Information processing among high school Hispanics: recruiting implications for higher education
Hammons, Mary Susan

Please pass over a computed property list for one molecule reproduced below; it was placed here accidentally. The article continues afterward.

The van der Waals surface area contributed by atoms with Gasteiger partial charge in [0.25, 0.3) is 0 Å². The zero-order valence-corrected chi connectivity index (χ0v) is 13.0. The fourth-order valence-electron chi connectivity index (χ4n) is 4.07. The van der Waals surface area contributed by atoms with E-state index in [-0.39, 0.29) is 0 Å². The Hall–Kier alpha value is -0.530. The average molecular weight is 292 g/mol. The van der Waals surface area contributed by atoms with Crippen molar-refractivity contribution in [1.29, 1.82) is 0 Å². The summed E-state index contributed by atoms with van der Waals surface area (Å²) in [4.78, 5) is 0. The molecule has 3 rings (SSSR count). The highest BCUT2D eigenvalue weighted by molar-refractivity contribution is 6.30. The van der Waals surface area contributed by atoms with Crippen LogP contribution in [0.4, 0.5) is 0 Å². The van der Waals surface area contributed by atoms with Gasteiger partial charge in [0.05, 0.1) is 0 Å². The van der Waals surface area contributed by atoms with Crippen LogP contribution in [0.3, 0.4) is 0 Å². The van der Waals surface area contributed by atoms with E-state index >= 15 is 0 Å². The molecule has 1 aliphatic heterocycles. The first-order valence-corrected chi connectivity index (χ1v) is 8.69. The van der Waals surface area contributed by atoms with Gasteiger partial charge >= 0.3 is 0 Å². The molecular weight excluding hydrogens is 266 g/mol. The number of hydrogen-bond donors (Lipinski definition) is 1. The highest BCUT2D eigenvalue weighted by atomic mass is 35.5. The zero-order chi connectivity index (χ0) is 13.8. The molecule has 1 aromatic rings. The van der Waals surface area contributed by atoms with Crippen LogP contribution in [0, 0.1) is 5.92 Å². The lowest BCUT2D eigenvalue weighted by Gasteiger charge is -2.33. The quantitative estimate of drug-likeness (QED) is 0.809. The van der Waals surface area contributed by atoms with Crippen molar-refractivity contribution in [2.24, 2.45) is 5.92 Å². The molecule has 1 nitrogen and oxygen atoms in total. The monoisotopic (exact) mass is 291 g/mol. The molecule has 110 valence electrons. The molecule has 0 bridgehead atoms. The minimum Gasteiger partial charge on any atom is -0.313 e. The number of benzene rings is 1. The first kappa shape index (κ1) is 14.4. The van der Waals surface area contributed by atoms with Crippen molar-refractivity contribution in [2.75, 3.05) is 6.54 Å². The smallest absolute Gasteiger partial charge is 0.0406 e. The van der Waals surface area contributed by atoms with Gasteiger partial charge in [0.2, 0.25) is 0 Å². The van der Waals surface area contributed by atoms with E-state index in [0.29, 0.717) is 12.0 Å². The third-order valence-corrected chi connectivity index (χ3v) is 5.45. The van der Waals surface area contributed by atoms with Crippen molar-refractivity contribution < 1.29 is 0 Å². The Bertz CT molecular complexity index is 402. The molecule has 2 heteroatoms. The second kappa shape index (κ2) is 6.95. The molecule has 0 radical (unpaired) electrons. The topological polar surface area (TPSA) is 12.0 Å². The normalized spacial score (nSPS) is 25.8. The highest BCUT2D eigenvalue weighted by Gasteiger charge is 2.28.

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This study reports on focus group research undertaken with Hispanic high school students in four West Texas cities of varying size in the fall of 1996. The purpose of the research was to identify: (1) what media and other sources influence Hispanic high school students who are seeking information about higher education, and (2) what effect identification, as defined by use of language, has on the informational sources and appeals most likely to influence Hispanic high school students in their search. The growing Hispanic population in the Southwest represents an opportunity for institutions of higher education, and particularly community colleges. Based on the comments of the focus group participants, recommendations are made on how colleges seeking to attract more Hispanic students can better target both the students and their parents. Results show Hispanic students will be attracted by a college which has both personal and cultural support systems for them. Specifically, the students desire visits to their homes or community by a college's representative, a personal invitation to the students to visit a campus, or telephone calls to them. The students desire to know that a college has other Hispanic students, activities for Hispanics, and courses in Hispanic culture. Results also show the students desire in-depth information about a college, particularly the cost of attending and how to pay for it. Finally, because parents are encouraging attendance, colleges should target these parents.